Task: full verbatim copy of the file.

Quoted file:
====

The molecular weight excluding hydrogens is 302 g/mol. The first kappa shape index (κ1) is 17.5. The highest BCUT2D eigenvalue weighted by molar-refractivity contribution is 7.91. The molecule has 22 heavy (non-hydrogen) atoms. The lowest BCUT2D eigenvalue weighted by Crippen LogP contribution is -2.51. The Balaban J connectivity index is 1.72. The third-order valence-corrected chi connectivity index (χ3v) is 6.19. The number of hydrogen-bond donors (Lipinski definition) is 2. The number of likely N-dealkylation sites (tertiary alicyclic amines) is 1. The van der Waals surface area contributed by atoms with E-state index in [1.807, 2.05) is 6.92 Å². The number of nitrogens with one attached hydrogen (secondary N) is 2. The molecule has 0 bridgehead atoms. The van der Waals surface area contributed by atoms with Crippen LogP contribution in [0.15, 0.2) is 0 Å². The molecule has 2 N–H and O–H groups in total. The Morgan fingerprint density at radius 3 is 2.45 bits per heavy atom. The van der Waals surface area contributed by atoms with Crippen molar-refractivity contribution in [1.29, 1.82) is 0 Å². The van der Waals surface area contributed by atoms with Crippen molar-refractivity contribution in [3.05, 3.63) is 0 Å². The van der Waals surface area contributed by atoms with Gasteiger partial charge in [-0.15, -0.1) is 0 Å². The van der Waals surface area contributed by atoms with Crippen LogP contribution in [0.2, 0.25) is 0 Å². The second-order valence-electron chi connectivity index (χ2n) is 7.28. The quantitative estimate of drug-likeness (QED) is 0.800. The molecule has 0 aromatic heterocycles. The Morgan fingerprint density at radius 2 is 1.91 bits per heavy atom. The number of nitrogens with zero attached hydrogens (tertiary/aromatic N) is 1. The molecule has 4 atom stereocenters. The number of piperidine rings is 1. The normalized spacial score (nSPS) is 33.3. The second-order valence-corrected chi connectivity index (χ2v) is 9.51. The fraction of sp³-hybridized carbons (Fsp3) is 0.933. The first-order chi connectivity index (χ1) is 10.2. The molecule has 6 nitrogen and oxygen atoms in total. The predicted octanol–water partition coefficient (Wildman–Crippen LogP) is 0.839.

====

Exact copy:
The molecular weight excluding hydrogens is 302 g/mol. The first kappa shape index (κ1) is 17.5. The highest BCUT2D eigenvalue weighted by molar-refractivity contribution is 7.91. The molecule has 22 heavy (non-hydrogen) atoms. The lowest BCUT2D eigenvalue weighted by Crippen LogP contribution is -2.51. The Balaban J connectivity index is 1.72. The third-order valence-corrected chi connectivity index (χ3v) is 6.19. The number of hydrogen-bond donors (Lipinski definition) is 2. The number of likely N-dealkylation sites (tertiary alicyclic amines) is 1. The van der Waals surface area contributed by atoms with E-state index in [1.807, 2.05) is 6.92 Å². The number of nitrogens with one attached hydrogen (secondary N) is 2. The molecule has 0 bridgehead atoms. The van der Waals surface area contributed by atoms with Crippen LogP contribution in [0.15, 0.2) is 0 Å². The molecule has 2 N–H and O–H groups in total. The Morgan fingerprint density at radius 3 is 2.45 bits per heavy atom. The van der Waals surface area contributed by atoms with Crippen molar-refractivity contribution in [1.29, 1.82) is 0 Å². The van der Waals surface area contributed by atoms with Crippen molar-refractivity contribution in [3.05, 3.63) is 0 Å². The van der Waals surface area contributed by atoms with Gasteiger partial charge in [-0.15, -0.1) is 0 Å². The van der Waals surface area contributed by atoms with Crippen LogP contribution in [0.2, 0.25) is 0 Å². The second-order valence-electron chi connectivity index (χ2n) is 7.28. The quantitative estimate of drug-likeness (QED) is 0.800. The molecule has 0 aromatic heterocycles. The Morgan fingerprint density at radius 2 is 1.91 bits per heavy atom. The number of nitrogens with zero attached hydrogens (tertiary/aromatic N) is 1. The molecule has 4 atom stereocenters. The number of piperidine rings is 1. The normalized spacial score (nSPS) is 33.3. The second-order valence-corrected chi connectivity index (χ2v) is 9.51. The fraction of sp³-hybridized carbons (Fsp3) is 0.933. The first-order chi connectivity index (χ1) is 10.2. The molecule has 6 nitrogen and oxygen atoms in total. The predicted octanol–water partition coefficient (Wildman–Crippen LogP) is 0.839.